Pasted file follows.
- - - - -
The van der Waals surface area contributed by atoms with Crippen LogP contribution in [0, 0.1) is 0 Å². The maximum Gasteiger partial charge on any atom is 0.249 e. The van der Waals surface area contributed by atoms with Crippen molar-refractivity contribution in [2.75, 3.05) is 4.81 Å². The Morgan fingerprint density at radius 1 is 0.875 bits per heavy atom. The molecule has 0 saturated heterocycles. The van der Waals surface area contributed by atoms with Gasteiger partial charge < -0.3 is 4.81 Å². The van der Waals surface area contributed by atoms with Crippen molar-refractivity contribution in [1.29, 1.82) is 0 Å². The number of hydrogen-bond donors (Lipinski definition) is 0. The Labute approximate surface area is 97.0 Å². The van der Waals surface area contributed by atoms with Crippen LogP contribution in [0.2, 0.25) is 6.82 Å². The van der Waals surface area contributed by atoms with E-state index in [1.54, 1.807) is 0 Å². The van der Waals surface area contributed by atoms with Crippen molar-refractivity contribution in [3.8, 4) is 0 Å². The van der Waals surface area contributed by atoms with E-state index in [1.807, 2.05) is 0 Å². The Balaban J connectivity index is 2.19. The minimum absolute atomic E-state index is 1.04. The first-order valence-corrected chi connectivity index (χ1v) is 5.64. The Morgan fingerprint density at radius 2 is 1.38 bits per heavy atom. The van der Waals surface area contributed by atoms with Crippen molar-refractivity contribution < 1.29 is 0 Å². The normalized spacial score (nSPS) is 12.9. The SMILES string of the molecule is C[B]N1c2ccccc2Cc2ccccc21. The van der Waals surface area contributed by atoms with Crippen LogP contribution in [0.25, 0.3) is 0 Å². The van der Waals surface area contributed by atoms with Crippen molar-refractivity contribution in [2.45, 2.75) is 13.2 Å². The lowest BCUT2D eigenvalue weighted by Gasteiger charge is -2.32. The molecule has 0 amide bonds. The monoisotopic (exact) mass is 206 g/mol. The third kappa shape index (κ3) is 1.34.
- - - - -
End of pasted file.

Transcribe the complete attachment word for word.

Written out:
The van der Waals surface area contributed by atoms with Crippen LogP contribution in [0, 0.1) is 0 Å². The maximum Gasteiger partial charge on any atom is 0.249 e. The van der Waals surface area contributed by atoms with Crippen molar-refractivity contribution in [2.75, 3.05) is 4.81 Å². The Morgan fingerprint density at radius 1 is 0.875 bits per heavy atom. The molecule has 0 saturated heterocycles. The van der Waals surface area contributed by atoms with Gasteiger partial charge < -0.3 is 4.81 Å². The van der Waals surface area contributed by atoms with Crippen molar-refractivity contribution in [1.29, 1.82) is 0 Å². The number of hydrogen-bond donors (Lipinski definition) is 0. The Labute approximate surface area is 97.0 Å². The van der Waals surface area contributed by atoms with Crippen LogP contribution in [0.2, 0.25) is 6.82 Å². The van der Waals surface area contributed by atoms with E-state index in [1.54, 1.807) is 0 Å². The van der Waals surface area contributed by atoms with Crippen molar-refractivity contribution in [3.8, 4) is 0 Å². The van der Waals surface area contributed by atoms with E-state index in [1.807, 2.05) is 0 Å². The Balaban J connectivity index is 2.19. The minimum absolute atomic E-state index is 1.04. The first-order valence-corrected chi connectivity index (χ1v) is 5.64. The Morgan fingerprint density at radius 2 is 1.38 bits per heavy atom. The van der Waals surface area contributed by atoms with Crippen molar-refractivity contribution < 1.29 is 0 Å². The normalized spacial score (nSPS) is 12.9. The SMILES string of the molecule is C[B]N1c2ccccc2Cc2ccccc21. The van der Waals surface area contributed by atoms with Crippen LogP contribution in [0.25, 0.3) is 0 Å². The van der Waals surface area contributed by atoms with Crippen molar-refractivity contribution in [2.45, 2.75) is 13.2 Å². The lowest BCUT2D eigenvalue weighted by Gasteiger charge is -2.32. The molecule has 0 amide bonds. The monoisotopic (exact) mass is 206 g/mol. The third kappa shape index (κ3) is 1.34.